Of particular concern for Congress has been the emergence of Hezbollah (Party of God). This radical movement, based in the Shia Muslim population, was founded in the early 1980s in reaction to the Israeli occupation of the southern part of the country, home of the majority of the country’s Shia. Unlike the other major political parties that have historically dominated Lebanon’s political system, which are elite-based, led by generations of the same families and generally uninterested in the country’s poor majority, Hezbollah has embraced a populist — if somewhat reactionary — agenda and is now the largest single political party in the country. As a legacy of the complex system of confessional representation imposed by French colonialists to divide and rule, Lebanon’s Shia population — the largest and poorest of the country’s three major confessional communities — has less political power than Sunni Muslims or Maronite Christians. Decades of occupation and countless attacks on civilian population centers by the Israeli armed forces (IDF) have also led Hezbollah to emerge as one of the most militantly anti-Zionist political groups in the region and, by extension, among the most hostile toward Israel’s main backer, the United States.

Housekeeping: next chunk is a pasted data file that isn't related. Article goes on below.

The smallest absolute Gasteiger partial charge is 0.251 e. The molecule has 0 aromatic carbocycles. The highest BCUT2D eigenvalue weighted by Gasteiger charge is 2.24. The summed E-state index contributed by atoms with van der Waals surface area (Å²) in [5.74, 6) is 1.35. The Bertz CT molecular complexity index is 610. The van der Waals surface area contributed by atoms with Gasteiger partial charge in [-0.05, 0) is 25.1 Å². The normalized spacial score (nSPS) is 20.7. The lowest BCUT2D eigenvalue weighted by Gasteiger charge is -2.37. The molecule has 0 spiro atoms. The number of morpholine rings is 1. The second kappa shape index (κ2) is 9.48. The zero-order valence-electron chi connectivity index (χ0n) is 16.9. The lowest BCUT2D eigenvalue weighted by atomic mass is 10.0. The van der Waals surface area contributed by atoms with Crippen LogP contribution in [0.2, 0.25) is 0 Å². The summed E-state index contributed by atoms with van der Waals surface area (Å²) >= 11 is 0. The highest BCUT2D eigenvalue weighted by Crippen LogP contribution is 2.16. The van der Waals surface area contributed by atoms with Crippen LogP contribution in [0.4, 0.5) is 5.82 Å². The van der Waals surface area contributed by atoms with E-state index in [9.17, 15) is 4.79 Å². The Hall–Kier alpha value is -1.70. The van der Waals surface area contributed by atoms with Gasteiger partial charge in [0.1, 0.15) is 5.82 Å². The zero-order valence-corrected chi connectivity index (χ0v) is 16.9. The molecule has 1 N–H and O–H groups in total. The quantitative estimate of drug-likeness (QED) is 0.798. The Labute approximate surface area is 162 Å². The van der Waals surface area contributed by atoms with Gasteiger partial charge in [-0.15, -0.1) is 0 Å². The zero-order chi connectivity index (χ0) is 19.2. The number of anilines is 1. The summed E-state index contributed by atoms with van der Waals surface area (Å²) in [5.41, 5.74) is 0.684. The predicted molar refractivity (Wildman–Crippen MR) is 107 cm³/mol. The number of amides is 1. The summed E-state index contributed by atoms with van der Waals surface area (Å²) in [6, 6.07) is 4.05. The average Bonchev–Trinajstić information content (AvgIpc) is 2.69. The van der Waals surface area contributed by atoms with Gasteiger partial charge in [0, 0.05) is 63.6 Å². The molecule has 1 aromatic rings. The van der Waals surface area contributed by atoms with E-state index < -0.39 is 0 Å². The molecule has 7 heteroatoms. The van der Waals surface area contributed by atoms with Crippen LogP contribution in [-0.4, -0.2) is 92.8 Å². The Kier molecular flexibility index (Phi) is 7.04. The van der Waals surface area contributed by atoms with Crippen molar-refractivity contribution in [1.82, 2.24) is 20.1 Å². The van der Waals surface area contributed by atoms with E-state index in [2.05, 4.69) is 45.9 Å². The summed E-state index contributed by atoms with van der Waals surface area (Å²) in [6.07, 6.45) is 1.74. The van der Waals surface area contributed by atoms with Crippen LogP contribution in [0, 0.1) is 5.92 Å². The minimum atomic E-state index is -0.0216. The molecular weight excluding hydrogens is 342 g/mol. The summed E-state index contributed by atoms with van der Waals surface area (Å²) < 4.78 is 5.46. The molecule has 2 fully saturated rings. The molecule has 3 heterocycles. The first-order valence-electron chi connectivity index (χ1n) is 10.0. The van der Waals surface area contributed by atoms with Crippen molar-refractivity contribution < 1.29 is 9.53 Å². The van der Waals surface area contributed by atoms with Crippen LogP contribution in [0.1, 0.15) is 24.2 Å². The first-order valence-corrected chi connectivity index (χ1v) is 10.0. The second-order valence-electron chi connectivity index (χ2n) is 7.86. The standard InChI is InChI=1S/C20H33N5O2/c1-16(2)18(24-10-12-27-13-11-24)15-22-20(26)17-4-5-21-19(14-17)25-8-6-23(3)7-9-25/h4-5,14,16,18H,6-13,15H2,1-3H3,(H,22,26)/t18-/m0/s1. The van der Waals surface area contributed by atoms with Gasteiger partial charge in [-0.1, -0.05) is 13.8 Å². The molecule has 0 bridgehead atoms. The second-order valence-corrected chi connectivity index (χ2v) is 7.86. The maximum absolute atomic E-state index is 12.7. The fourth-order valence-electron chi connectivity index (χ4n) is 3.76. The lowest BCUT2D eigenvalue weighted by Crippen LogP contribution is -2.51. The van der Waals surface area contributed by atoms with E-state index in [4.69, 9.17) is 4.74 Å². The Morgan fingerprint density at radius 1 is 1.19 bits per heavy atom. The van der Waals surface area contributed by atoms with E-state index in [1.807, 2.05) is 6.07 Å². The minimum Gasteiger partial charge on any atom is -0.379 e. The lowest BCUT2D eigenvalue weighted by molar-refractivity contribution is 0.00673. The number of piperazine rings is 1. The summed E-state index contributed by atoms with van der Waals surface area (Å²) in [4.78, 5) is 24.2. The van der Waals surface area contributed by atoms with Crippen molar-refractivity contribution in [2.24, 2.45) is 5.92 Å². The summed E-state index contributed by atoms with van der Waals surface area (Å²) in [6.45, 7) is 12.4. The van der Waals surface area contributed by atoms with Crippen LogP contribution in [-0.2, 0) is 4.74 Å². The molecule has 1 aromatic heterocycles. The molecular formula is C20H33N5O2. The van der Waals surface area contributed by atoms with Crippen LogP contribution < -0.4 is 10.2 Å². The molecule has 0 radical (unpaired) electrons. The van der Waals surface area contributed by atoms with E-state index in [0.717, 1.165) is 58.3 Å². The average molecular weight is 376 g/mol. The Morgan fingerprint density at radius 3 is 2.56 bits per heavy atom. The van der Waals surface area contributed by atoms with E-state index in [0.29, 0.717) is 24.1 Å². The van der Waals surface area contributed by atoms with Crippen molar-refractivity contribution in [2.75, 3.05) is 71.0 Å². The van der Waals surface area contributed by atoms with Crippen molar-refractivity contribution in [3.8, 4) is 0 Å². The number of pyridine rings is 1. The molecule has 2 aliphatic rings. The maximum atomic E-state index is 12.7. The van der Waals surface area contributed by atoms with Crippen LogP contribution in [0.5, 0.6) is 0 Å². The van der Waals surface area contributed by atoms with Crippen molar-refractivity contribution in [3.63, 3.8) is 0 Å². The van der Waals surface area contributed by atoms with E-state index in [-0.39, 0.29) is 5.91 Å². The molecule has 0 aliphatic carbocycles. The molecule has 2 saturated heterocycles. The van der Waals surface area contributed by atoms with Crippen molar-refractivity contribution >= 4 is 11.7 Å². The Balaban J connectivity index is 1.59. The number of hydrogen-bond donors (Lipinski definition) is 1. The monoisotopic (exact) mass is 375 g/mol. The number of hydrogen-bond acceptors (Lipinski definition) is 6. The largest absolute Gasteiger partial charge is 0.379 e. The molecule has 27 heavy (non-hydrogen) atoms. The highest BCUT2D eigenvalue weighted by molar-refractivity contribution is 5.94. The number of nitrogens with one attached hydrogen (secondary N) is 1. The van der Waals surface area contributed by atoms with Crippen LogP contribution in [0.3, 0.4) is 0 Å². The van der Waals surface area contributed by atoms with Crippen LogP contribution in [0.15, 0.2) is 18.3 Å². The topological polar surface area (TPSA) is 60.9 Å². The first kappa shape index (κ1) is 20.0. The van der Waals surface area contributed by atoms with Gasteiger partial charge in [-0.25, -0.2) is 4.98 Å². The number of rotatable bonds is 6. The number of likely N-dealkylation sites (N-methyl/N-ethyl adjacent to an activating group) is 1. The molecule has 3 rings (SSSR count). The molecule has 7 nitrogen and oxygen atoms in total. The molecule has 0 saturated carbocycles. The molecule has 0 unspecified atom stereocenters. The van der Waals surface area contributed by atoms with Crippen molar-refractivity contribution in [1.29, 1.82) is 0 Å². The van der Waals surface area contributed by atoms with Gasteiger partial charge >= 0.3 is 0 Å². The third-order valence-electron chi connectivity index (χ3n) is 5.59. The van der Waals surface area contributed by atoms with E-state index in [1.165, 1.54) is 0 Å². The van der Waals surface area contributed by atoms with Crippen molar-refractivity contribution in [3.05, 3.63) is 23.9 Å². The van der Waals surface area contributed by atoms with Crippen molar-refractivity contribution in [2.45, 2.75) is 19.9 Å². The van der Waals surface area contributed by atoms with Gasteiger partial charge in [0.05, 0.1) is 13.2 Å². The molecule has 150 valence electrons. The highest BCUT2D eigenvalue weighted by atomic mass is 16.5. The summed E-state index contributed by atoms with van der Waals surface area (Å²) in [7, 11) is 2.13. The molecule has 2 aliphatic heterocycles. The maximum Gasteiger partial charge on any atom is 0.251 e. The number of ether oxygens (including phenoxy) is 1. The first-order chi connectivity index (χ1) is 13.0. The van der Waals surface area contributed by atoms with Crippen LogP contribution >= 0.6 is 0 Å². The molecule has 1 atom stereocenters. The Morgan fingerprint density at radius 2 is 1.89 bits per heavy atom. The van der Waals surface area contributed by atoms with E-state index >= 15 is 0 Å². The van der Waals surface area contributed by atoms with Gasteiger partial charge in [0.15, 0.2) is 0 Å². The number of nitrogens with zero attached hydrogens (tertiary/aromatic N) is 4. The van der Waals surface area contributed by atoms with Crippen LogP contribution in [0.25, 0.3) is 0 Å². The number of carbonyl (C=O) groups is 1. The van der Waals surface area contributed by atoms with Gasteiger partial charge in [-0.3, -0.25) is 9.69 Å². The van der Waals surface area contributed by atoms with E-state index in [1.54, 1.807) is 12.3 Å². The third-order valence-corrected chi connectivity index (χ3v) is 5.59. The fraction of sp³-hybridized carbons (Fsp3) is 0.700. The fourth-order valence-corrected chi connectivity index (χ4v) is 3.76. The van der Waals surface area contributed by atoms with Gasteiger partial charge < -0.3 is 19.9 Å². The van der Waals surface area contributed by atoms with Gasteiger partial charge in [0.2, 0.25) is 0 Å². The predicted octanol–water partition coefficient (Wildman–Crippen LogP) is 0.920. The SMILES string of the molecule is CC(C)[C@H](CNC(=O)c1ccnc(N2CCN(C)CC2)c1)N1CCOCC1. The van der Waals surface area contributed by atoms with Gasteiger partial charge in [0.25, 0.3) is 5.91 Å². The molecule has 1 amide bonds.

TARGETING HEZBOLLAH

For a number of years prior to the 2006 war, the Bush administration and the Israeli government had been planning for a major military assault on Lebanon in an effort to cripple Hezbollah.1 In apparent anticipation of the Israeli military offensive, the U.S. Congress began developing the rationale for such an operation by effectively demonizing the increasingly popular Shia party.